Usually when I would play, I would automatically and unthinkingly focus my eyes on the neck of the guitar – here I could see the fretboard, my left hand, and where my fingers were landing. I quickly discovered that, if I tried to shift my visual focus, say to my right hand, I would suddenly feel like I was on a different planet and would stumble around trying to remember how to play in the midst of this new visual reality before me. Often times, I would have NO trouble with my picking/right hand when I played, but as soon as I looked at it, my entire process would fall apart. I wasn’t used to seeing what my right hand was doing. When I actually focused on it, it looked so weird. Weird enough that I could no longer play.

This struck me as intriguing. How could I know how to play, yet still be rendered incapacitated if I simply tried to observe myself playing? Quickly, I slowed down (Ha, yup) and started relearning the passage while looking at my RIGHT hand. It took a little effort, but I was able to do it. Good.

Looking back to my LEFT hand, I suddenly realized that, actually, I had been playing the passage pretty sloppily, subconsciously staring off into the ether, spacing out in the general direction of the fretboard. I hadn’t really been paying THAT close of attention.

Practicing with my RIGHT hand in focus, I realized that my LEFT hand hadn’t been quite as clear as I had assumed.

I decided to relearn the SAME passage, again, but this time looking at my left hand, but now more earnestly aware.

Right Hand.
Left Hand.
Going nice and slow.

That was better.

Then I wondered, “Hey, Can I play this same passage, but now looking even farther left? Like, what if I don’t necessarily look at the fretboard, but instead look past it, maybe to the headstock and tuners. Can I play through this same musical moment If I focus my eyes here?”

Turns out – pretty tricky. I relearned the SAME passage, AGAIN, now looking at the headstock of my guitar; but in my mind, I was seeing my left and right hands.

“What about if I invert this? Can I look past my RIGHT hand? At the Body of the guitar? Maybe the bridge?” Rinse and repeat.

I had now learned the same passage four different ways. There was only one obvious way left, so it seemed to me.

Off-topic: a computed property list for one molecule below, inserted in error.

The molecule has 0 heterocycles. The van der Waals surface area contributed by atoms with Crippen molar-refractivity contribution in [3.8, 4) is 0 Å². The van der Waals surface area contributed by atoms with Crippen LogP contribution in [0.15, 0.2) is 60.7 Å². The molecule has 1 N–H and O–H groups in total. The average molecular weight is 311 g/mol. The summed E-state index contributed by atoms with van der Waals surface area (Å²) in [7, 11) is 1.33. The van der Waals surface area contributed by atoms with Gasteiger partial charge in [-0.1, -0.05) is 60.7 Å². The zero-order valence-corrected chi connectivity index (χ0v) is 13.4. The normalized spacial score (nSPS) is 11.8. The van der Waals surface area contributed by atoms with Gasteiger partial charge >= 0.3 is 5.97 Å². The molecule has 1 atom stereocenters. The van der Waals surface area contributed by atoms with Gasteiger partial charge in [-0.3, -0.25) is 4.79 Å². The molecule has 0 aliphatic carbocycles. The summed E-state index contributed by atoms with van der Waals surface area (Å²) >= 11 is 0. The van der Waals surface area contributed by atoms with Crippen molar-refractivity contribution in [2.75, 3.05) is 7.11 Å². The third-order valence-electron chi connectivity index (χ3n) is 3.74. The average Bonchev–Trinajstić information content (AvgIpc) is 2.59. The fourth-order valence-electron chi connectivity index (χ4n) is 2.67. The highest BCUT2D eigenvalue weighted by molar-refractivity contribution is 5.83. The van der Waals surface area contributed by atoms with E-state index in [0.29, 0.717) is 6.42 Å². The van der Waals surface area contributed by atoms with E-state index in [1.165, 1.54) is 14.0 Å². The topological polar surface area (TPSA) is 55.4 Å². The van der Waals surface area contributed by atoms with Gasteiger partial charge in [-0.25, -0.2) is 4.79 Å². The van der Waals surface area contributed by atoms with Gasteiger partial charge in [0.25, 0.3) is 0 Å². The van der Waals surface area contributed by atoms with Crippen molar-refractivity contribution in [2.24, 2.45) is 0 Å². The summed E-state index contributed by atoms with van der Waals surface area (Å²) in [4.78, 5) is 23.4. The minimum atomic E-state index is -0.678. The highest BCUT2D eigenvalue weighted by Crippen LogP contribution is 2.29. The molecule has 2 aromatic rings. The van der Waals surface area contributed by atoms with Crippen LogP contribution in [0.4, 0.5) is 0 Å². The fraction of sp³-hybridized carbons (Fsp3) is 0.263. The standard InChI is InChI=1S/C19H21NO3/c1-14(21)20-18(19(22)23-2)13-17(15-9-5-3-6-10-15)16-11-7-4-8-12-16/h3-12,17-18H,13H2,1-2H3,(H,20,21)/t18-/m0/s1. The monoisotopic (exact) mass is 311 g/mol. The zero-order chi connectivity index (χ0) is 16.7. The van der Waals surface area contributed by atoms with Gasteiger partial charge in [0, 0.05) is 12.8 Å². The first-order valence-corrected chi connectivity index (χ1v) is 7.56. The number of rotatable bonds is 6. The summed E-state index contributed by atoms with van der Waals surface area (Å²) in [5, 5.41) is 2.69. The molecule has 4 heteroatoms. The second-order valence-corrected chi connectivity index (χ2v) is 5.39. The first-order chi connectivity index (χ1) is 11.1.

“Can I look straight down at the center of the fretboard, in the space between both my hands?”

After some practice, the answer was yes. That gives me five ways.

Oh! But one more:

“Can you play it with your eyes closed now?” Apply some effort and time, and yes. Yes I could.

SIX ways.

The result of this way of practicing?

Slowly. Very slowly. I realized that I was stitching together a visual map of my guitar. By maintaining the same practice, looking at five different regions of the guitar (Far Left, Left, Center, Right, Far Right), then closing my eyes, I began to realize I could look anywhere. Eventually, this lead me to realizing, I didn’t necessarily HAVE to look anywhere specific at all. I could see, no matter where I looked.

Don’t get me wrong, I still have to look at my hands to map out what’s happening when I’m learning new pieces, but I am no longer as constricted as I used to be; I have the freedom to direct my attention around anywhere I want, while maintaining my practice. If you are learning to play guitar, this is a gift, in my opinion, that you deserve to enjoy.

Moving through this process, I realized that I was able to learn and integrate passages more quickly. By confirming that I could play a passage in each of these six visual postures, I was giving my self the ample opportunity to constructively overlearn (More about that here).

It reminded me of being a kid when I first learned how to ride my bike. After I got my basic balance down without training wheels, I would shakily pedal around the small block of my neighborhood. With each successive circuit, I found myself getting steadier and steadier.

Each time I would relearn a passage with a different point of visual focus, It got easier and easier to keep my musical “balance” in time.


I’d like to humbly offer these perspectives and practices to anyone who is learning an instrument and who has been struggling with developing a process. I hope that this sliver of experience may inspire you to explore your own approaches to help yourself learn how to learn.

If you have any thoughts, questions, or qualms, I’d love to hear them. I hope everyone is having a nice day.

Love and Bows